Reagan Payne fell from open train doors to his death on Wednesday February 10.
The 15-year-old was travelling home from Oude Molen High School in Pinelands when he is believed to have slipped from an open train carriage and died.
Metrorail’s spokesperson Riana Scott said they were notified that Reagan’s body was lying along the tracks between Bellville and Sarepta stations.
“Bellville Rapid Rail Police was called and an inquest docket opened at Bellville South police station,” she said.
Metrorail could not confirm the events that led to Reagan’s fall or why the train doors were open, but said it is being investigated by police. “We were saddened to learn of Reagan Payne’s death and the circumstances leading to his demise,” Ms Scott said.
Captain Fienie Nimb of Bellville police station said no foul play was suspected and Reagan was not robbed on the train.
According to a daily newspaper, Reagan’s mother, Jean Payne, 30, last saw Reagan when she dropped him off at school that morning.
When he was not home by 7pm, she became worried and reported him missing on an application on her phone.
Minutes later police arrived at her door with the news.
“We don’t know what happened but we don’t believe he was pushed,” Ms Payne said.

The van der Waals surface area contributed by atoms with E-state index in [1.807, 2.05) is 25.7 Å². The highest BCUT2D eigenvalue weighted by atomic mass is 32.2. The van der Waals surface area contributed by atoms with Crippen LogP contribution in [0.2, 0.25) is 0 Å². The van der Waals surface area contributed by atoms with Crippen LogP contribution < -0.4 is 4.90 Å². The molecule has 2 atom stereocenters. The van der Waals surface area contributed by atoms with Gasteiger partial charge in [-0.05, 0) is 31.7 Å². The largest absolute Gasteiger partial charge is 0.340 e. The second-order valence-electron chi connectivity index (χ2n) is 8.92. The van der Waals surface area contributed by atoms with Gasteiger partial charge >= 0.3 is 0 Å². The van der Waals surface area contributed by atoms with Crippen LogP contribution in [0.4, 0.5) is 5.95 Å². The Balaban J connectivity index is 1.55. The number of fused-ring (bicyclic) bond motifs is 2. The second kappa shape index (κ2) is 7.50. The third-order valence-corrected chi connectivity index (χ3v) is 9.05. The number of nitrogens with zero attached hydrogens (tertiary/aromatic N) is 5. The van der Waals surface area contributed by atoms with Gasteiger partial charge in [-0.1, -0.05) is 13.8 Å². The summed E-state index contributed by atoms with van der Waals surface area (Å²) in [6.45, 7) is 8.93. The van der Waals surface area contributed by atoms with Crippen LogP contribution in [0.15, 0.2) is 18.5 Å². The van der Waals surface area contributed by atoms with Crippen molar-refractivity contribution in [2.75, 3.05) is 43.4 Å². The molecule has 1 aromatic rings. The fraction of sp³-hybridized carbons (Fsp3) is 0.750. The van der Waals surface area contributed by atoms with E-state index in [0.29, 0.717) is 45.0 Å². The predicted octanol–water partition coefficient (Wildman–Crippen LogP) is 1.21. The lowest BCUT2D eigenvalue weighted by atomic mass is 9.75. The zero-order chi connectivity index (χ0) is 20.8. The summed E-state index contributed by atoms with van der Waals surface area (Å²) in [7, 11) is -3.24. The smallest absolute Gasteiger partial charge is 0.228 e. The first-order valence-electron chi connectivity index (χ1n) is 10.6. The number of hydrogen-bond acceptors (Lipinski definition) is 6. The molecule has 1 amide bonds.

“It doesn’t seem like there was a struggle.”
Ms Payne was invited to a special assembly at Oude Moulen High School on Tuesday February 16.
Oude Molen’s principal, Tony Marshall, said the school had to call in extra counsellors, besides their own, to console grieving pupils and teachers.
“The school is unnaturally quiet,” he said.
Flags at the school were flown at half mast and pupils wore black to school on the Friday after Reagan’s death.
The annual Valentine’s Day assembly and dance were cancelled out of respect.
Mr Marshall said his office had become a place where groups of tearful pupils formed or where pleasant memories about Reagan were shared.
“We remember how cheerful he was and how naughty he sometimes was, like all youngsters are,” he said.
Mr Marshall said the school has been inundated with support from past pupils and from other schools but added that their pain was nothing compared to Ms Payne’s grief.
“For a mother to lose a child is to experience inconsolable pain.”